Tributes for a man of the people
THE tributes were as big as the man himself as a crowd of more than 2000 people packed the Lockyer Valley Sports and Aquatic Centre to farewell Lockyer Valley Mayor Steve Jones yesterday.
Despite sweltering heat, well-wishers smiled, laughed and cried as family members and dignitaries, including Dame Quentin Bryce, Sydney radio personality Alan Jones as well as Deputy Mayor Tanya Milligan and colleague Jamie Simmonds shared stories and memories of Cr Jones.
The huge crowd featured a smattering of uniforms as schools, SES, Rural Fire Brigade, police, ambulance and others gathered to pay their final respects.
Cr Milligan led off the tributes, recounting how Cr Jones would joke with her while she underwent chemotherapy that he had more hair, however she would respond by pointing out her hair would at least grow back.
"I joked with Steve about putting the big girl's pants on and taking one for the team, well, this is it," Cr Milligan said.
"In 2011, we looked for leadership and strength, and we got that from Steve."
Talking about the success of the Grantham land swap, Cr Milligan said the project, which should have taken 'three years', was 'completed in four months under Steve'.
Cr Milligan spoke of the annual 'leadership camp' with Cr Jones, where members of the youth council visited Canberra.
"He had a genuine desire for young people, he would help drive the bus, and would also share stories and experiences with the kids."
Pastor Andrew Otte said he respected Cr Jones, particularly after the 2011 floods, when he worked to assist devastated communities.
"He genuinely cared and genuinely serviced this community, my respect for him rose to the maximum during those days," Pastor Otte said.
Former Governor-General Dame Quentin Bryce said she was 'touched' by the invitation to speak at Cr Jones funeral, and described him as a 'beacon of hope and reassurance' to residents during and after the 2011 floods.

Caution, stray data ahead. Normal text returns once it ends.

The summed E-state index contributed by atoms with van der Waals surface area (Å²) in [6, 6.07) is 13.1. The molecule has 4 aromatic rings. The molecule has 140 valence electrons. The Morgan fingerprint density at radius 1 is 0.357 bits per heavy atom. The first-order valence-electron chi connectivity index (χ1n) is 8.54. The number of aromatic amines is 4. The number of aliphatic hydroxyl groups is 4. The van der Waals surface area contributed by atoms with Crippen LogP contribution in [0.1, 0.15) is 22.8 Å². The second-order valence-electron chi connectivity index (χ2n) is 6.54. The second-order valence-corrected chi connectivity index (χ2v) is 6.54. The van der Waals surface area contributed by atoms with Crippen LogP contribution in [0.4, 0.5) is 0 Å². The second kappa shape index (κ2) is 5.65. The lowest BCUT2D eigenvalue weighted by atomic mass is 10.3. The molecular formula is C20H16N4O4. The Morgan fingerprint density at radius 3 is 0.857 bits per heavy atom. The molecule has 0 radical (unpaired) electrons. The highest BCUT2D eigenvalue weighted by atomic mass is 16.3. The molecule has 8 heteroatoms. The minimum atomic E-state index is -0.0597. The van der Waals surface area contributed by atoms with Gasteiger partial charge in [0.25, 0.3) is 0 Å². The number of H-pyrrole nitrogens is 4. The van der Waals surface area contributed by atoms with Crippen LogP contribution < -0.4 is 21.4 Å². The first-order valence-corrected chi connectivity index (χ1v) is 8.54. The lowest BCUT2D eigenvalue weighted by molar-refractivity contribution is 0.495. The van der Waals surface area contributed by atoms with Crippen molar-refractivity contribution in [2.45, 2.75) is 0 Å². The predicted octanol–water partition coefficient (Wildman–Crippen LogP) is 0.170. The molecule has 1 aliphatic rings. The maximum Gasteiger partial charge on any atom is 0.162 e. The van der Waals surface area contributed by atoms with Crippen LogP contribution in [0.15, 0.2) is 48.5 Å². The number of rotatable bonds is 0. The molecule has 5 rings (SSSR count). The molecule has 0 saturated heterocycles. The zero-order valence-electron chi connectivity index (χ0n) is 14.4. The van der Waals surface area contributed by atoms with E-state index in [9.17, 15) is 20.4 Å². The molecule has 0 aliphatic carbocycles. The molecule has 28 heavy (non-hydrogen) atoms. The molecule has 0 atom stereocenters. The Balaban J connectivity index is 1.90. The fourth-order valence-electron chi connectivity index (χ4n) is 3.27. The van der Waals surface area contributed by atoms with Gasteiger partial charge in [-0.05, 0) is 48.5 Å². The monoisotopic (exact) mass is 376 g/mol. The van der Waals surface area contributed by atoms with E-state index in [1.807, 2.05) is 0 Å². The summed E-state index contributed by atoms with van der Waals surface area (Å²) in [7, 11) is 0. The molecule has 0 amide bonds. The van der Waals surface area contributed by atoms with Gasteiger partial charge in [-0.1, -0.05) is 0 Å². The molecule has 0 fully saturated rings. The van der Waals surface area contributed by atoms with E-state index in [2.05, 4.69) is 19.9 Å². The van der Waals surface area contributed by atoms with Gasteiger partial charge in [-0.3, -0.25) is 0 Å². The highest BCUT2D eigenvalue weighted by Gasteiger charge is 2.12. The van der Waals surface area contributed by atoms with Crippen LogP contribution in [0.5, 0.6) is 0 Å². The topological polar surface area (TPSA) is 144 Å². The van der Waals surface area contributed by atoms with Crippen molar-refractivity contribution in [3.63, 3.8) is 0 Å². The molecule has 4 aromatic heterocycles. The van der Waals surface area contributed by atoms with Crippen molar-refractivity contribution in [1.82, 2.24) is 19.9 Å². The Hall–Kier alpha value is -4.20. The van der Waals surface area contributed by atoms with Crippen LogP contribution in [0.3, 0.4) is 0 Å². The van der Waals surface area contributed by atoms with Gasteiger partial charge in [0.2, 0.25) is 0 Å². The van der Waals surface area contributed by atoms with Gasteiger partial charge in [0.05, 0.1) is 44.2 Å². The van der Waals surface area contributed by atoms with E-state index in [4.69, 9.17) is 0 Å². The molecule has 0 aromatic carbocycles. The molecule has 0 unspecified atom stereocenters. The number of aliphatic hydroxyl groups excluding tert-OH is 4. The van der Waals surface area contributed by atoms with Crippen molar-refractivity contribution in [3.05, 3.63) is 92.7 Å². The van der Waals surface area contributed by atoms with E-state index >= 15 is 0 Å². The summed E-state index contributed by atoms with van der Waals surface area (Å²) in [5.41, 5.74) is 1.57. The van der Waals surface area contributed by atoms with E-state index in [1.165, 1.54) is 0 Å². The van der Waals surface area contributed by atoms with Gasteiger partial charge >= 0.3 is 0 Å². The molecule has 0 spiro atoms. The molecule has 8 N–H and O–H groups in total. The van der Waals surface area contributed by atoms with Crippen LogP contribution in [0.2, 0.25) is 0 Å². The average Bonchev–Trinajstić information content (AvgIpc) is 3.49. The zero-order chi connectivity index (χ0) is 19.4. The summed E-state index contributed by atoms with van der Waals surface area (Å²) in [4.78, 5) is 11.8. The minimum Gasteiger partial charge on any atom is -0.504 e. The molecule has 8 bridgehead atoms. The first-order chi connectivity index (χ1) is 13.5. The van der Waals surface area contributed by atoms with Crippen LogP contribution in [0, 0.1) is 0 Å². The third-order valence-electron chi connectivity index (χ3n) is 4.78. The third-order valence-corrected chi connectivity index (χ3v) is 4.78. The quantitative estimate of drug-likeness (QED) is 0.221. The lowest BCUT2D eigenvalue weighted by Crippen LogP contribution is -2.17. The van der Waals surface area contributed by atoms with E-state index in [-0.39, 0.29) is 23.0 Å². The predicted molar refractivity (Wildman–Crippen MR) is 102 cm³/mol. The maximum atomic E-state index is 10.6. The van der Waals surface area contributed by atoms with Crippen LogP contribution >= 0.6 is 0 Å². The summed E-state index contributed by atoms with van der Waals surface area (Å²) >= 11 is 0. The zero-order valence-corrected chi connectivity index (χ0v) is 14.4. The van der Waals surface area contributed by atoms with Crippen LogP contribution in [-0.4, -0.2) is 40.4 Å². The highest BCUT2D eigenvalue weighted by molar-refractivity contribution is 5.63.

Alan Jones, prominent Sydney radio host, likened interviewing Cr Jones to 'interviewing a Category 5 cyclone'.
"He made you want to have a beer with him," Mr Jones said.
"His speech was punctuated with words like 'no worries mate', 'she'll be right mate', I think he used the word mate more than anyone I have ever met, and the only difference was with Steve it was completely genuine."
Mr Jones said 'a nation loses its sense of direction when it forgets to carry a moral compass in its hand'.
"Steve Jones was his own brand of moral compass, he touched our lives and gave us direction, reminded us about who we were, about hidden potential that lives inside all of us."
Referring to the death of British politician and statesman Lloyd George, Mr Jones said for those who barely knew him his death was the passing of a statesman but for those who knew him well it was like a giant oak tree crashing in the forest.
"A week ago, a giant oak tree crashed in the forest of the Lockyer Valley and the nation."
Jamie Simmonds, an LVRC strategy adviser, said he struck up an 'unusual' friendship with Cr Jones.
Referring to the fictitious NY Times bestselling book, 'A Beginners Guide To Working With Steve Jones; written by Jamie Simmonds', he said there three simple rules.
"The first rule says simple and direct communication is always best when working with Steve Jones, the second rule states always expect the unexpected when working with Steve Jones.
"The third rule in the book states simply, 'truth matters' and it always did for Steve."
His sons and daughter-in-law Stacey Ebert also shared their memories, Ms Ebert said he was reported as a 'great leader' and a 'mate' but very few people knew the family man.
"Steve lived well beyond his years," Ms Ebert said.